Most animals have a complete digestive system, with a mouth at one end and an anus at the other. Which end forms first in ontogeny is a criterion used to classify animals into protostome and deuterostome.
The human mouth is covered by an upper and lower lip. They play an important role in speech (it is part of the vocal apparatus), facial expression, kissing, drinking (especially with a straw), and smoking. Infants are born with a sucking reflex, by which they instinctively know to suck for nourishment using their lips and jaw. Lips are often adorned with lipstick or lip gloss although in most human cultures this is an affectation for females only. The philtrum is the vertical groove in the upper lip, formed where the nasomedial and maxillary processes meet during embryo development. When these processes fail to fuse fully, a hare lip and/or cleft palate can result. The nasolabial folds are the deep creases of tissue that extend from the nose to the sides of the mouth. One of the first signs of age on the human face is the increase in prominence of the nasolabial folds.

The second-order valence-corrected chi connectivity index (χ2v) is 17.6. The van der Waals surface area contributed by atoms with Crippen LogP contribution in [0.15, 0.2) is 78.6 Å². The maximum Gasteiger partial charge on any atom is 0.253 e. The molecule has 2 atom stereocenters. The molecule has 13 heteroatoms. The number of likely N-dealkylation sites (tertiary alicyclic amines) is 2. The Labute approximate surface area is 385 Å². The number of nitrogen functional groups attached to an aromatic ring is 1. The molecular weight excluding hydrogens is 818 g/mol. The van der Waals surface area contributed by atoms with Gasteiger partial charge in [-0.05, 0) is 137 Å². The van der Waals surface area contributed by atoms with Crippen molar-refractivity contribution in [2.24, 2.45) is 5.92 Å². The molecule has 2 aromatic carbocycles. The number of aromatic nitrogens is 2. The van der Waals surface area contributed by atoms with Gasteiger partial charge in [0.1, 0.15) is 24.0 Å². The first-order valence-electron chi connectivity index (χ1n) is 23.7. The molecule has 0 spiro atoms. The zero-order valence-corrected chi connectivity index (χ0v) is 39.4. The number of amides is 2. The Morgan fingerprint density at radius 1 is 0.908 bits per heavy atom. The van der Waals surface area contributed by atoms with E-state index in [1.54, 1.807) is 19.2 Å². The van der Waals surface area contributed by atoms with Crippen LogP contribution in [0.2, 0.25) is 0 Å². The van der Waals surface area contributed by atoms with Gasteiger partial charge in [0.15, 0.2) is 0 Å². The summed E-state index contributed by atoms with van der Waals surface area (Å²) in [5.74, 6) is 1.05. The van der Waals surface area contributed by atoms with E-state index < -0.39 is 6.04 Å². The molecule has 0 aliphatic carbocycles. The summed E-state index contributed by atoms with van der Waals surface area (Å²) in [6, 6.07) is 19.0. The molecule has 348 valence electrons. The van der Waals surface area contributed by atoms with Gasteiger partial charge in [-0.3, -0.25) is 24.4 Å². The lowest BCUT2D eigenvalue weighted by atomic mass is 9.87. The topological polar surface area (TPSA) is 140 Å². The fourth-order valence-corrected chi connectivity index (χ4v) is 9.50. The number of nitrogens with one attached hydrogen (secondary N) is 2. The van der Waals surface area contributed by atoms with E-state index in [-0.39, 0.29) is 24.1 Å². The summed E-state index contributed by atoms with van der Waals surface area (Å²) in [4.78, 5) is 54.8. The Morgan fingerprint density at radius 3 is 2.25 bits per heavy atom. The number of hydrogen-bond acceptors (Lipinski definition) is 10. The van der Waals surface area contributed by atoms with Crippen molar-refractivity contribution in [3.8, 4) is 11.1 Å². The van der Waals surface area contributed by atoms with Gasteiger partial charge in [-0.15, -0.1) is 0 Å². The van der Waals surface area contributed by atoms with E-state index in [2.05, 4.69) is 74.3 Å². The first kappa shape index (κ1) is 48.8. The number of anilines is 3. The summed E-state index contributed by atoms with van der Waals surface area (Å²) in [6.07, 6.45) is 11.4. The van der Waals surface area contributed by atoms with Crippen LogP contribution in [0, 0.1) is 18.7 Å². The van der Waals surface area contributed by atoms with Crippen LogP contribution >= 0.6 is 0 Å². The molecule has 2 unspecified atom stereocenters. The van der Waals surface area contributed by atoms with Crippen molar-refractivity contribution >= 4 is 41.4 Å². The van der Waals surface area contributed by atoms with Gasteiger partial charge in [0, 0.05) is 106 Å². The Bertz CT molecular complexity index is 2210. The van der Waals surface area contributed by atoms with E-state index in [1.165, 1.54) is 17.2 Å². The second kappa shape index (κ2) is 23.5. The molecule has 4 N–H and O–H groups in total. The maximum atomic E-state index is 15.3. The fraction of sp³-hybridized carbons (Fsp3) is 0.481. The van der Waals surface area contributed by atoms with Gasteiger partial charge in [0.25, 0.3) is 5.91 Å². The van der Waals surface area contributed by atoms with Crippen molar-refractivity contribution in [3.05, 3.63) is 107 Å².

According to western etiquette, the mouth is kept closed, especially when chewing.
The mouth starts digestion by physically chewing the food and breaking it down with saliva.
|विकिमिडिया मंका य् थ्व विषय नाप स्वापु दुगु मिडिया दु: Mouths|